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Keeping Girls in School Is This Startup's Mission One couple took a trip of a lifetime. Then they started a company that changes the lives of many.

By Jenny Griffin

Opinions expressed by Entrepreneur contributors are their own.


One startup company is looking to make a difference in the lives of girls.

To have a chance at success, most every child needs an education. But millions of girls in Africa skip up to one school day out of five – or almost a whole week every month. The reason is blunt: Many can't afford or don't have access to the sanitary products they need when they menstruate.

At least partly as a result, drop-out rates climb sharply once girls reach puberty. In addition to the academic losses, not showing up to school increases the chances a girl will drop out of school entirely, contract HIV and get pregnant.

Uganda-based AFRIpads Ltd. adapted a reusable, sustainable menstrual pad originally designed for eco-conscious North American women and built a social business to produce and sell affordable and accessible sanitary napkins. AFRIpads now reaches 300,000 African girls and women, has generated more than $500,000 in revenue and provides full-time work to more than 80 local women.

Related: This Startup Wants to Shine a Light on Far Reaches of the Globe

On a 2008 trip to Uganda, AFRIpads founders Sophia Klumpp and Paul Grinvalds saw the inadequacy of the sanitary options available to schoolgirls. The couple learned that girls were using old rags, newspapers, leaves and bits of mattress stuffing. Poor hygienic options lead to increased infections. Privacy was extremely limited both at school and home.

Klumpp and Grinvalds discovered Lunapads, based in Vancouver, British Columbia, Canada. Lunapads was already producing a line of reusable, sustainable menstrual pads made of soft, quick-drying fleece, targeted to middle- and upper-income women seeking to keep mountains of pads and tampons out of landfills.

In Uganda, women weren't looking for a green pad, but any pad that was practical, comfortable and -- most of all -- affordable. Lunapads itself had hoped to reach women in the developing world, but its affiliated nonprofit organization, Pads4Girls, was spending nearly $80,000 a year to reach only 300 girls.

Klump and Grinvalds obtained permission to copy Lunapads trademarked products and produce them locally in Uganda. The pads would be supplied to individuals and NGOs at a price of $15 for a year's supply. That's less than half the cost Lunapads was paying for the production of pads to distribute through Pads4Girls, and about 20 percent what Uganda girls pay for commercial disposable pads.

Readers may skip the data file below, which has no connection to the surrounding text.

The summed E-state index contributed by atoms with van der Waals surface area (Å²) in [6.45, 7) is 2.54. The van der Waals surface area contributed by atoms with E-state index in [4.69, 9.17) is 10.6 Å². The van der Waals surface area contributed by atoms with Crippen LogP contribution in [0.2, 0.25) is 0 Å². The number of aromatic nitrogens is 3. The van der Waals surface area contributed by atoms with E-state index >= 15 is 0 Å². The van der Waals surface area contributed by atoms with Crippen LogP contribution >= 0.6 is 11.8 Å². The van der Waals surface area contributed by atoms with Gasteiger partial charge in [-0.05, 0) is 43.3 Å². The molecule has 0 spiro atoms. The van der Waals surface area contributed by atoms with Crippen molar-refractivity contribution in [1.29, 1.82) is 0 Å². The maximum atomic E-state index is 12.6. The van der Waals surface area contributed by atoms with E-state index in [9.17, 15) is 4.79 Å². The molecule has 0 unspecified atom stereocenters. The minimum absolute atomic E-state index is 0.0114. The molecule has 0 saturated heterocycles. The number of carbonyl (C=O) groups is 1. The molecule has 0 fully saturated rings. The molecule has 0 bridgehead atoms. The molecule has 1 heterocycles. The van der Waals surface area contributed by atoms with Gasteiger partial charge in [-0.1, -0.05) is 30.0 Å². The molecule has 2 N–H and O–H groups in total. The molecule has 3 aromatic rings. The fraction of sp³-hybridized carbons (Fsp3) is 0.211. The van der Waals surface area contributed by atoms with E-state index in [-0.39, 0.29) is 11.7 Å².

"The product is designed to be a low-cost intermediary, in between unhygienic rags and unaffordable disposable products," Klumpp says.

AFRIpads launched a pilot in March of 2009 with seed capital from Bert Bolkenstein, a philanthropic investor in the Netherlands. AFRIpads bv, in the Netherlands, is majority shareholder with 70 percent ownership. Klumpp and Grinvalds are 30 percent shareholders. In December of 2013, the OPES Impact Fund made an equity investment in AFRIpads that will help the company meet its goal of reaching 500,000 women and girls by 2015.

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Lunapads remains a partner, and has established a buy-one, give-one model, similar to TOMS Shoes or Warby Parker eyeglasses. For every Lunapad sold, the proceeds are used to buy AFRIpads products for girls in East Africa. Since 2010, more than 120,000 pads have been donated to girls in need in 15 nations, along with health and hygiene education. Since joining forces, Lunapads' annual revenue has climbed to more than $1 million.

"Our partnership with AFRIpads allows us to reach substantially more girls in need," says Lunapads co-founder Madeleine Shaw, "while also making our customers partners in the impact."

AFRIpads are produced in two workshops, one of which is without electricity, using treadle-powered sewing machines and sergers, in rural Uganda. A group of 8256 young local women cut the patterns, oversee quality control, and sew the finished AFRIpads. Last week, theThe company recently opened a new plant to boost efficiency by integrating production in one location.

As the business grows, so does the potential for social impact. Six out of seven Ugandan girls leave school early, translating to about $10 billion dollars in lost potential earnings. Studies suggest that even one more year of school means a 10 percent to 20 percent boost in income. With additional education, fertility rates and infant mortality decrease and community engagement and family health improve.

"Girls with more schooling participate in greater numbers in the labor force when they grow up, and they are able to earn more for their families and society," the Center for Global Development reports.

Related: This Group Aims to Connect Socially Responsible Startups With 'Retail' Investors


Financial: AFRIpads has generated more than $500,000 in revenue and provides full-time work to more than 80 local women.

Social: AFRIpads reaches more than 300,000 African women, helping them stay in school and be productive during their monthly periods.

Produced by ImpactAlpha and the Case Foundation.

One of a series of impact profiles produced in conjunction with the Case Foundation's new publication, "A Short Guide to Impact Investing."

Jenny Griffin


A writer at, San Francisco-based Jenny Griffin is a longtime print and radio journalist with an avid interest in the intersection of technology and social innovation.

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